It’s official. The CFL and TSN have gone from living together to a full-fledged marriage. As first reported Feb. 1, the league and broadcaster are extending the exclusive TV and digital-rights relationship they’ve had since 2008 till 2018.
But exclusivity has a price. TSN has paid more than double the previous $16-million-a-year fee to the CFL. TSN declined to discuss figures on Thursday but industry sources tell Usual Suspects that the figure is in the $34-million-a-year range with annual increases built in.
TSN president Stewart Johnston says the network was comfortable paying extra to get exclusivity. “It’s now a pillar sport for us that offers access to nine home markets as of 2014,” he said Thursday. “Canadian content is extremely valuable. We’re coming off our strongest revenue model ever in 2012. Our advertisers are telling us how valuable the CFL is.”
While many predicted the CFL going to a multibroadcaster model, as seen in the NHL and NFL, a league fighting for its existence in the nation’s largest market simply couldn’t say no to the added money (it should work out to more than $3-million a club when Ottawa joins next season).
CFL commissioner Mark Cohon will now be able to look at his eight owners (okay, he looks at David Braley twice) and say he showed them the money (albeit in a modest Canadian model compared to the billions earned by the NFL). Yes, the league and the broadcaster are now synonymous. But so are the Blue Jays and Sportsnet. It’s the nature of the Canadian industry at the moment.
Cohon said Thursday that, because of its smaller size, exclusivity can work for the CFL. “The other leagues, no broadcaster could handle their entire inventory of games,” Cohon said. “When you looked at the increase in ratings and the holistic approach that TSN brought to this, we’re very comfortable with the commitment.”
The CFL exclusive is disappointing for Sportsnet, which was looking to place the CFL on its newly acquired network, The Score. The two networks might have done a sub-licence deal, but Sportsnet was not going to trade rights to a Blue Jays package to get a commensurate CFL slate of games.
Now Sportsnet must hope that its wholly owned baseball team delivers on its promise and provides an April-November ratings juggernaut to counter TSN’s summer menu of CFL, PGA Tour and tennis majors. Preliminary numbers from spring training, with an average of 359,400 viewers for three games, suggest that a Blue Jays playoff team could deliver.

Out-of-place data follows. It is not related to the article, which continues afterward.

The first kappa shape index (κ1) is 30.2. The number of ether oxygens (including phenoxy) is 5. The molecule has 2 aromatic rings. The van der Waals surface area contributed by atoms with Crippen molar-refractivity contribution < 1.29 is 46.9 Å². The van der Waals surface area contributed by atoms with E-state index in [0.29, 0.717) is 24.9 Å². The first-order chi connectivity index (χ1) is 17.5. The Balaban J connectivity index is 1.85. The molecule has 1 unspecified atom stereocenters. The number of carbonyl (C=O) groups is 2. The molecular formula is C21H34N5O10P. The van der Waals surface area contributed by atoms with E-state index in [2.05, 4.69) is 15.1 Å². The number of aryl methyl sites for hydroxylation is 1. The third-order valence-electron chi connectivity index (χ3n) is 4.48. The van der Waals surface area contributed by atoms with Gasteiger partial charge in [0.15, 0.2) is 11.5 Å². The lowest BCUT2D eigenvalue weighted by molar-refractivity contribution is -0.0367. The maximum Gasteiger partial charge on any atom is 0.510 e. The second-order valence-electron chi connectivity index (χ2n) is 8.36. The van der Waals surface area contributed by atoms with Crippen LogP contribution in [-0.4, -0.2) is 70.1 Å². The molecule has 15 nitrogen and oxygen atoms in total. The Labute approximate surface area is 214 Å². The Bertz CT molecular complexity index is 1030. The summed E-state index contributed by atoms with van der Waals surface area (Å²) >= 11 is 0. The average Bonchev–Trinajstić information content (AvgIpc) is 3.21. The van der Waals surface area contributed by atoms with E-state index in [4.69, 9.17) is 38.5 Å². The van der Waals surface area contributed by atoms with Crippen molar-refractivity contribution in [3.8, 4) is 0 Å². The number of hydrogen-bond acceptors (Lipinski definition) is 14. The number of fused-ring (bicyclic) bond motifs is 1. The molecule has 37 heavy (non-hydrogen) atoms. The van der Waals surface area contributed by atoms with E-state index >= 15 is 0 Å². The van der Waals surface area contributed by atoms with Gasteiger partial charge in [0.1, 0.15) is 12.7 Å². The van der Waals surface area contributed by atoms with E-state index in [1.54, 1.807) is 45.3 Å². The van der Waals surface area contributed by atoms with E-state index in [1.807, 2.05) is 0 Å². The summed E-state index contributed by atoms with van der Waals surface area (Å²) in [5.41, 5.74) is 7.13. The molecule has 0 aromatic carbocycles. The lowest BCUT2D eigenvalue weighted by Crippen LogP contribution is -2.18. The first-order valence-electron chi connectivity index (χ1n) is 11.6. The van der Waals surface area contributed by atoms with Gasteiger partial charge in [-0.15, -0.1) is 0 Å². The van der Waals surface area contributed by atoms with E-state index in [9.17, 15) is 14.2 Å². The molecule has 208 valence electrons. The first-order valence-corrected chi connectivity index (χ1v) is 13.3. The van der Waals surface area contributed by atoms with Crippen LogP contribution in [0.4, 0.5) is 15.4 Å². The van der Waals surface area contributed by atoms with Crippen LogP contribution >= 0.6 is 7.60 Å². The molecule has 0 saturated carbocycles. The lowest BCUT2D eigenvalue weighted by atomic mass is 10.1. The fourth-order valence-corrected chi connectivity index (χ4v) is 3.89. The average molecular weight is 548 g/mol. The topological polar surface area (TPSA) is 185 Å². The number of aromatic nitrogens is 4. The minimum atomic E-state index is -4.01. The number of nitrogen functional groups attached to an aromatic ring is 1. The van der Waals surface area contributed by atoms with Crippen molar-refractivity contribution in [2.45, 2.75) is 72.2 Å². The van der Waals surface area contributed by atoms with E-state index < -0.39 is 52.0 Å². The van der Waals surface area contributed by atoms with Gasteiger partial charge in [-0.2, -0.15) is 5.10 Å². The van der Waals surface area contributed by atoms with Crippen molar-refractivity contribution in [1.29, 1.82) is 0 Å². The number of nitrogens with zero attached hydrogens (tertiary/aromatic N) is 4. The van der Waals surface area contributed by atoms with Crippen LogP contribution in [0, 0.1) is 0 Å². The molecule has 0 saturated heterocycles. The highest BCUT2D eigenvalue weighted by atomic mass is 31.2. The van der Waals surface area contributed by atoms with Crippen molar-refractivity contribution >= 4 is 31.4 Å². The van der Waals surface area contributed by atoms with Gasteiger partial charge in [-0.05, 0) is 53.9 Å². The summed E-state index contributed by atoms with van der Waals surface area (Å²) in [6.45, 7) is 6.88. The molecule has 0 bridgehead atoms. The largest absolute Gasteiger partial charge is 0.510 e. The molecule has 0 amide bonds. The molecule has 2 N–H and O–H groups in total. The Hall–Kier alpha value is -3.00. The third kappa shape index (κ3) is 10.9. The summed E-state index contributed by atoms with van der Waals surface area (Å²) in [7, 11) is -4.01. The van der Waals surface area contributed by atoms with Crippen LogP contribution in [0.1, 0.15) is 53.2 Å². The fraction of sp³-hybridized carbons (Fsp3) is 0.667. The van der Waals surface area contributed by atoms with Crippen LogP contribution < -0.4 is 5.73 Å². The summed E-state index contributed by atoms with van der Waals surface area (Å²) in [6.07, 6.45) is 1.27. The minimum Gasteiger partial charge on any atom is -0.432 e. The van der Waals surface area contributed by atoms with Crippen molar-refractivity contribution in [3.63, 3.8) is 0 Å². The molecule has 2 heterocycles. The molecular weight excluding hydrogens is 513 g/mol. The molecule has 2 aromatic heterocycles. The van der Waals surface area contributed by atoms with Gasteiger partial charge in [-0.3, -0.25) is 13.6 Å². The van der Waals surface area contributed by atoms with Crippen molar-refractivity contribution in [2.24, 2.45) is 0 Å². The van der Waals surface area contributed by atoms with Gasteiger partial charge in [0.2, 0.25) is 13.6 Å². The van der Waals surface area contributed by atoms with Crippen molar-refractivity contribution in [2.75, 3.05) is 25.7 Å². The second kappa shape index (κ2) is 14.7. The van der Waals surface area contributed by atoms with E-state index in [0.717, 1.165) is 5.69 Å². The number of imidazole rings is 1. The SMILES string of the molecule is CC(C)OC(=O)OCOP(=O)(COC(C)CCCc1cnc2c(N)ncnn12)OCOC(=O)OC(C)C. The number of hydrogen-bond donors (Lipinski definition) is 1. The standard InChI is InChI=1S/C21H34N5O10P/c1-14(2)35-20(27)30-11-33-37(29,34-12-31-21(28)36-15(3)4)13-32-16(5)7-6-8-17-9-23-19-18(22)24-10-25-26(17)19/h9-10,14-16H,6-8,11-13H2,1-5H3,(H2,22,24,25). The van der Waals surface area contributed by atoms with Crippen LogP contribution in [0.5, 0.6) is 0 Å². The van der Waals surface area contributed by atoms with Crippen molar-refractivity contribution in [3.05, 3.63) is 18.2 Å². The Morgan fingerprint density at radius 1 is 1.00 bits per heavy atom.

The biggest loser in this is CBC, which was trying mightily to get the CFL back to the network that carried it for decades before TSN intervened in 2008. Sportsnet can comfort itself with the Blue Jays as a summer property, but once Hockey Night in Canada ends in June it’s a very dry patch for the public broadcaster.
The biggest concern will be that the spurned networks will temper their coverage of the CFL because it’s now seen that promoting the CFL is also promoting TSN. For that reason, there was some antipathy to the CFL’s 100th anniversary Grey Cup promotion last November in Toronto. Still, this deal is a touchdown for the CFL.
For whom Bell tolls
The willingness of TSN’s bosses at BCE Inc. to blow opponents out of the water for a rights deal foreshadows what’s to come in the bidding for Canadian NHL TV and digital rights. With its robust bottom line, BCE can stroke a cheque to the NHL that will severely test Rogers and leave CBC in the dust.
With its combination of the CTV network and TSN’s industry lead, BCE can also deliver eyeballs and page hits to back up its financial clout. The question is, will the NHL make an exclusive deal if it gets what it wants from one source?
Too late for NHL’s pot
It’s incumbent on NHL commissioner Gary Bettman to score big in Canada, because his timing for the U.S. national package likely produced a deal that is now below market. Why? Since negotiations began with NBC on the eventual 10-year, $2-billion deal in 2011, both CBS and Fox have launched national sports channels to compete with ESPN and the NBC fledgling NBC Sports Channel.
Properties of all kinds are getting ridiculous money from these startups to fill their rosters. The NHL could definitely have used this to sweeten its own pot had they come into the market 18 months later. Not criticizing, just saying that timing is everything in showbiz.Report Typo/Error